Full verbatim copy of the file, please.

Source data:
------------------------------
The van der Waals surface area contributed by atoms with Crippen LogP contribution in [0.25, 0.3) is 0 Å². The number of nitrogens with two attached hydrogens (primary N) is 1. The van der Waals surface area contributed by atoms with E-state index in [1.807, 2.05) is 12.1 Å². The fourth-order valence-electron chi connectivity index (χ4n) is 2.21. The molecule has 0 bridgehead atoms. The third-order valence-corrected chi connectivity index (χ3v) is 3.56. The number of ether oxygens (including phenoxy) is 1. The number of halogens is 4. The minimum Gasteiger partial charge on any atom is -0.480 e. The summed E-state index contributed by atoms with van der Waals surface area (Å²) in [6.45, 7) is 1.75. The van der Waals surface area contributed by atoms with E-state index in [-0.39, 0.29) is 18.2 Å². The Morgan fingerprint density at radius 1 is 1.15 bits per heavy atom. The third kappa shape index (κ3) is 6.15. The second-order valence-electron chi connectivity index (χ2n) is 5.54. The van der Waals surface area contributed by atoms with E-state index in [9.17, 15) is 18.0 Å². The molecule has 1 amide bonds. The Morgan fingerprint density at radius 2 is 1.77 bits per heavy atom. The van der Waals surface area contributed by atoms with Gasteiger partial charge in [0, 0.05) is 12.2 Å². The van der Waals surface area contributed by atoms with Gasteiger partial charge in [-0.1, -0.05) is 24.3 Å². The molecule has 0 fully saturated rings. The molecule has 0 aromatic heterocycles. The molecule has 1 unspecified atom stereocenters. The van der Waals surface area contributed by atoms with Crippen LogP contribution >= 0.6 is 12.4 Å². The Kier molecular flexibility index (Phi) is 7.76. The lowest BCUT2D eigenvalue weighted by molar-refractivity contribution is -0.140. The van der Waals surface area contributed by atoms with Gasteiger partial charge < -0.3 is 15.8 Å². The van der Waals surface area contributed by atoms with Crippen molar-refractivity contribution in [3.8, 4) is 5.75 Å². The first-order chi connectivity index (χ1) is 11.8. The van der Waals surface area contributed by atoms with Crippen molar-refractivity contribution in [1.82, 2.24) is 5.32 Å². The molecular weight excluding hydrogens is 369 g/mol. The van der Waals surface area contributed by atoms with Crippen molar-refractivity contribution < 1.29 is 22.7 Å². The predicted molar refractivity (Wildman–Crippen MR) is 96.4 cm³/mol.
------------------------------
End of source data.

The van der Waals surface area contributed by atoms with Crippen LogP contribution in [0.25, 0.3) is 0 Å². The number of nitrogens with two attached hydrogens (primary N) is 1. The van der Waals surface area contributed by atoms with E-state index in [1.807, 2.05) is 12.1 Å². The fourth-order valence-electron chi connectivity index (χ4n) is 2.21. The molecule has 0 bridgehead atoms. The third-order valence-corrected chi connectivity index (χ3v) is 3.56. The number of ether oxygens (including phenoxy) is 1. The number of halogens is 4. The minimum Gasteiger partial charge on any atom is -0.480 e. The summed E-state index contributed by atoms with van der Waals surface area (Å²) in [6.45, 7) is 1.75. The van der Waals surface area contributed by atoms with E-state index in [-0.39, 0.29) is 18.2 Å². The Morgan fingerprint density at radius 1 is 1.15 bits per heavy atom. The third kappa shape index (κ3) is 6.15. The second-order valence-electron chi connectivity index (χ2n) is 5.54. The van der Waals surface area contributed by atoms with E-state index in [9.17, 15) is 18.0 Å². The molecule has 1 amide bonds. The Morgan fingerprint density at radius 2 is 1.77 bits per heavy atom. The van der Waals surface area contributed by atoms with Gasteiger partial charge in [0, 0.05) is 12.2 Å². The van der Waals surface area contributed by atoms with Gasteiger partial charge in [-0.1, -0.05) is 24.3 Å². The molecule has 0 fully saturated rings. The molecule has 0 aromatic heterocycles. The molecule has 1 unspecified atom stereocenters. The van der Waals surface area contributed by atoms with Crippen LogP contribution >= 0.6 is 12.4 Å². The Kier molecular flexibility index (Phi) is 7.76. The lowest BCUT2D eigenvalue weighted by molar-refractivity contribution is -0.140. The van der Waals surface area contributed by atoms with Gasteiger partial charge < -0.3 is 15.8 Å². The van der Waals surface area contributed by atoms with Crippen molar-refractivity contribution in [3.8, 4) is 5.75 Å². The first-order chi connectivity index (χ1) is 11.8. The van der Waals surface area contributed by atoms with Crippen molar-refractivity contribution in [1.82, 2.24) is 5.32 Å². The molecular weight excluding hydrogens is 369 g/mol. The van der Waals surface area contributed by atoms with Crippen molar-refractivity contribution < 1.29 is 22.7 Å². The predicted molar refractivity (Wildman–Crippen MR) is 96.4 cm³/mol.